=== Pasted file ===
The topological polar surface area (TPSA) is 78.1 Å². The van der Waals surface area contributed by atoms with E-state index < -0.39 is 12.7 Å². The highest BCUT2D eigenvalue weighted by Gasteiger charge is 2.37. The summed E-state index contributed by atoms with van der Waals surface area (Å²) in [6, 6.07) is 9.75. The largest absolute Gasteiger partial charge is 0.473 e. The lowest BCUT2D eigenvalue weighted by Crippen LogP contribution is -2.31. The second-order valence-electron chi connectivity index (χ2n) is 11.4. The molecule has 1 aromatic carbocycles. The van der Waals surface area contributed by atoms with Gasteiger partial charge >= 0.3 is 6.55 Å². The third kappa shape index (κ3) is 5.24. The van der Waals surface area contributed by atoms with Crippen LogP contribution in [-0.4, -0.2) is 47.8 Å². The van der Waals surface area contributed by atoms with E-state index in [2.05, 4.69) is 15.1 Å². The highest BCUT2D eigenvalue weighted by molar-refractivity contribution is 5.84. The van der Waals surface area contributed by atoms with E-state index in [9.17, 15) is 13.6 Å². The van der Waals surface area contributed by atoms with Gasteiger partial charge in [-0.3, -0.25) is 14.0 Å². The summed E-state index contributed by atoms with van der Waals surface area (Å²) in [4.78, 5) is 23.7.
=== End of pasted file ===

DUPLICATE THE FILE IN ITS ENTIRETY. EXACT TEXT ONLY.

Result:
The topological polar surface area (TPSA) is 78.1 Å². The van der Waals surface area contributed by atoms with E-state index < -0.39 is 12.7 Å². The highest BCUT2D eigenvalue weighted by Gasteiger charge is 2.37. The summed E-state index contributed by atoms with van der Waals surface area (Å²) in [6, 6.07) is 9.75. The largest absolute Gasteiger partial charge is 0.473 e. The lowest BCUT2D eigenvalue weighted by Crippen LogP contribution is -2.31. The second-order valence-electron chi connectivity index (χ2n) is 11.4. The molecule has 1 aromatic carbocycles. The van der Waals surface area contributed by atoms with Gasteiger partial charge >= 0.3 is 6.55 Å². The third kappa shape index (κ3) is 5.24. The van der Waals surface area contributed by atoms with Crippen LogP contribution in [-0.4, -0.2) is 47.8 Å². The van der Waals surface area contributed by atoms with E-state index in [2.05, 4.69) is 15.1 Å². The highest BCUT2D eigenvalue weighted by molar-refractivity contribution is 5.84. The van der Waals surface area contributed by atoms with E-state index in [9.17, 15) is 13.6 Å². The van der Waals surface area contributed by atoms with Gasteiger partial charge in [-0.3, -0.25) is 14.0 Å². The summed E-state index contributed by atoms with van der Waals surface area (Å²) in [4.78, 5) is 23.7.